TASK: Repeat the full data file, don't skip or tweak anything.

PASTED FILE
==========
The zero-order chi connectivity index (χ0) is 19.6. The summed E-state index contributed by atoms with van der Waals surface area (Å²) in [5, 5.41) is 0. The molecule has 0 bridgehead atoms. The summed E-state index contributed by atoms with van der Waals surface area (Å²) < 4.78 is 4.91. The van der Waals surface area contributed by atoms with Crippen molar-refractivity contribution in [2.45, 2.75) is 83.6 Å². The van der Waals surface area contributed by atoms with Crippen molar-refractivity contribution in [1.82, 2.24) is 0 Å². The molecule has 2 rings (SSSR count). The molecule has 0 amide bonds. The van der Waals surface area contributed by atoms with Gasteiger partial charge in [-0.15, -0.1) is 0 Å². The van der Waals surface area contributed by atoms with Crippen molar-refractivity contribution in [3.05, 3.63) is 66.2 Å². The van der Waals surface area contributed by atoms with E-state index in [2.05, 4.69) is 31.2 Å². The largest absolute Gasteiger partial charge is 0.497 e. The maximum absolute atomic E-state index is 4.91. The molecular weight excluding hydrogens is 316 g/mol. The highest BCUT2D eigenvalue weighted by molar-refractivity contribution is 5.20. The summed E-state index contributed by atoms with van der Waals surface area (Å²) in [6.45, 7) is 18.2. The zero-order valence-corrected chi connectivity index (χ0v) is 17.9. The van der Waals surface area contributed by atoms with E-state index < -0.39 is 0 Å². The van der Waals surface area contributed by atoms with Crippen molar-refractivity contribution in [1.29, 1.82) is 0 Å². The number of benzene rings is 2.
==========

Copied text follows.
The zero-order chi connectivity index (χ0) is 19.6. The summed E-state index contributed by atoms with van der Waals surface area (Å²) in [5, 5.41) is 0. The molecule has 0 bridgehead atoms. The summed E-state index contributed by atoms with van der Waals surface area (Å²) < 4.78 is 4.91. The van der Waals surface area contributed by atoms with Crippen molar-refractivity contribution in [2.45, 2.75) is 83.6 Å². The van der Waals surface area contributed by atoms with Crippen molar-refractivity contribution in [1.82, 2.24) is 0 Å². The molecule has 2 rings (SSSR count). The molecule has 0 amide bonds. The van der Waals surface area contributed by atoms with Gasteiger partial charge in [-0.15, -0.1) is 0 Å². The van der Waals surface area contributed by atoms with Crippen molar-refractivity contribution in [3.05, 3.63) is 66.2 Å². The van der Waals surface area contributed by atoms with E-state index in [2.05, 4.69) is 31.2 Å². The largest absolute Gasteiger partial charge is 0.497 e. The maximum absolute atomic E-state index is 4.91. The molecular weight excluding hydrogens is 316 g/mol. The highest BCUT2D eigenvalue weighted by molar-refractivity contribution is 5.20. The summed E-state index contributed by atoms with van der Waals surface area (Å²) in [6.45, 7) is 18.2. The zero-order valence-corrected chi connectivity index (χ0v) is 17.9. The van der Waals surface area contributed by atoms with E-state index < -0.39 is 0 Å². The van der Waals surface area contributed by atoms with Crippen molar-refractivity contribution in [1.29, 1.82) is 0 Å². The number of benzene rings is 2.